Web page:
On Tue, Sep 5, 2017 at 12:59 PM, Nathaniel Smith <njs@pobox.com> wrote:
On Mon, Sep 4, 2017 at 8:59 PM, Giampaolo Rodola' <g.rodola@gmail.com> wrote:
> Recently os.cpu_count() on Windows has been fixed in order to take process
> groups into account and return the number of all available CPUs:
> http://bugs.python.org/issue30581
> This made me realize that os.cpu_count() does not return the number of
> *usable* CPUs, which could possibly represent a better default value for
> things like multiprocessing and process pools.
> It is currently possible to retrieve this info on UNIX with
> len(os.sched_getaffinity(0)) which takes CPU affinity and (I think) Linux
> cgroups into account, but it's not possible to do the same on Windows which
> provides this value via  GetActiveProcessorCount() API.
> As such I am planning to implement this in psutil but would like to know how
> python-ideas feels about adding a new os.usable_cpu_count() function (or
> having os.cpu_count(usable=True)).

This was discussed in https://bugs.python.org/issue23530

It looks like the resolution at that time was:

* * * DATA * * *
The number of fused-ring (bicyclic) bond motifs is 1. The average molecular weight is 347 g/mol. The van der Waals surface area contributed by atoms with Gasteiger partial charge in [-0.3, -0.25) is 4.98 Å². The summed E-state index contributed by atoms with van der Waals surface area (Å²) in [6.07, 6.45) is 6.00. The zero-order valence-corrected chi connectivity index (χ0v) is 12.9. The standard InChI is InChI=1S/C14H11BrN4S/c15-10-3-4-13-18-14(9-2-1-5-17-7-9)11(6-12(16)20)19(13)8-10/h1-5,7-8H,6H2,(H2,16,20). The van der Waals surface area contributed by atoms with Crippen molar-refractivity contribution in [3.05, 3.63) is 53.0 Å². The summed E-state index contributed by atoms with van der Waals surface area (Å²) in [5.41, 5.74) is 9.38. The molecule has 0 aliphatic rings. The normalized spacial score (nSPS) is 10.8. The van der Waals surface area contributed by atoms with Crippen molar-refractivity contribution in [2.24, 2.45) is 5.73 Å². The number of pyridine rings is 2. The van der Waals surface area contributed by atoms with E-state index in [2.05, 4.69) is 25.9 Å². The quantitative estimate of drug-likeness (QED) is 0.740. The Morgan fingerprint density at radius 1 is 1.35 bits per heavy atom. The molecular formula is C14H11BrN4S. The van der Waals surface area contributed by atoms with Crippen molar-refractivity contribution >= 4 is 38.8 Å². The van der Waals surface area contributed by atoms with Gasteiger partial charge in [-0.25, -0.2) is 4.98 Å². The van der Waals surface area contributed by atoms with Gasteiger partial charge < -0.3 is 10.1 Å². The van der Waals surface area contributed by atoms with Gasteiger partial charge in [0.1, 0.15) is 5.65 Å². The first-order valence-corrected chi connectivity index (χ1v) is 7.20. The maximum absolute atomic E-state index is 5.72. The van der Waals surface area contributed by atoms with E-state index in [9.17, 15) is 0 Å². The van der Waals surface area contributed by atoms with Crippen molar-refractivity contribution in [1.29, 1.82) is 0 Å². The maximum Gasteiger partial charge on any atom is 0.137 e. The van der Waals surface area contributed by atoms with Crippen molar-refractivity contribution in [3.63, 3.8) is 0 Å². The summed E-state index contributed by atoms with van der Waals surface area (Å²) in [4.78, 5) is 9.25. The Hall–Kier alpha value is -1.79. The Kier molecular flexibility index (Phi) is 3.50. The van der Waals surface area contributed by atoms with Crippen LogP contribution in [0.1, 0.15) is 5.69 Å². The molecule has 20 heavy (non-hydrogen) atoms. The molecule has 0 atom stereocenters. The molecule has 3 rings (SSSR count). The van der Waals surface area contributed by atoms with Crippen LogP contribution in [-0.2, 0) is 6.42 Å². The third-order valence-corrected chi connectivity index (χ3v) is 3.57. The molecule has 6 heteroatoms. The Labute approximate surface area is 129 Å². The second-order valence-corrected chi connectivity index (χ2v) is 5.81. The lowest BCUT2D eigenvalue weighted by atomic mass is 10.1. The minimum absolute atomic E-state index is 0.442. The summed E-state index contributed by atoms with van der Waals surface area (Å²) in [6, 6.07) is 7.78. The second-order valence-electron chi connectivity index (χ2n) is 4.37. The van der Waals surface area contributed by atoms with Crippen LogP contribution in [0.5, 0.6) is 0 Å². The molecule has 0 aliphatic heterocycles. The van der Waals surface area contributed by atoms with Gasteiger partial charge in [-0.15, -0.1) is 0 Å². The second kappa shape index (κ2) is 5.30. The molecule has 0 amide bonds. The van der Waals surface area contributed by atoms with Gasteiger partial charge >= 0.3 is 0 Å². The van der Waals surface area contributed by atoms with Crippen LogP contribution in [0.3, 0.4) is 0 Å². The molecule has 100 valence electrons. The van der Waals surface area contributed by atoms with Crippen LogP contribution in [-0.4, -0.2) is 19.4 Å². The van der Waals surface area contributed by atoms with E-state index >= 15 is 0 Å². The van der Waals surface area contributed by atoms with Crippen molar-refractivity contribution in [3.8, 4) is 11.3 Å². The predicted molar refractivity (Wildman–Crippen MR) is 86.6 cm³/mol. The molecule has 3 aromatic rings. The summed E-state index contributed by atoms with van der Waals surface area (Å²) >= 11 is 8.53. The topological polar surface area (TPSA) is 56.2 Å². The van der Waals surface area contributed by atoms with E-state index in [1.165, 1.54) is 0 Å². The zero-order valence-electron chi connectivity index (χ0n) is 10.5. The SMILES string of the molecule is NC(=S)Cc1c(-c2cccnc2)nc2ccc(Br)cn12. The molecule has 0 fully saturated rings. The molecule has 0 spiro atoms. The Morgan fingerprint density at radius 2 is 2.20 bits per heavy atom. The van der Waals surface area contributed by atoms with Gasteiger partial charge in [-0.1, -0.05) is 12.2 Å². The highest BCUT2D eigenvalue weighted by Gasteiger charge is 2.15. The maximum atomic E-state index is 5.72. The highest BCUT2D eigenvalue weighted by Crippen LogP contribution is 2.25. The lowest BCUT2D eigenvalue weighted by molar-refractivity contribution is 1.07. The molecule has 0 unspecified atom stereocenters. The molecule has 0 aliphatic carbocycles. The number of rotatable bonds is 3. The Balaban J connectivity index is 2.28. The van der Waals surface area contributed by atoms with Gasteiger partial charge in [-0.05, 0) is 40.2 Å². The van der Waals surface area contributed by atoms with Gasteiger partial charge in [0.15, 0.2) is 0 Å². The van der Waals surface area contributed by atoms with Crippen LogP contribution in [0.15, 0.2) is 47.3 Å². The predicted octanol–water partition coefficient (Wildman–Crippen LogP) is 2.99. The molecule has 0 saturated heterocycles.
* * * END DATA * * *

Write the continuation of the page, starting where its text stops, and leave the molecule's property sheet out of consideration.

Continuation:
- os.cpu_count() should *not* report the number of CPUs accessible to
the current process, but rather continue to report the number of CPUs
that exist in the system (whatever that means in these days of
virtualization... e.g. if you use KVM to set up a virtual machine with
limited CPUs, then that changes os.cpu_count, but if you do it with
docker then that doesn't).

- multiprocessing and similar should continue to treat os.cpu_count()
as if it returned the number of CPUs accessible to the current

Possibly some lines got crossed there...


Nathaniel J. Smith -- https://vorpus.org

I agree current os.cpu_count() behavior should remain unchanged. Point is multiprocessing & similar are currently not taking CPU affinity and Linux cgroups into account, spawning more processes than necessary.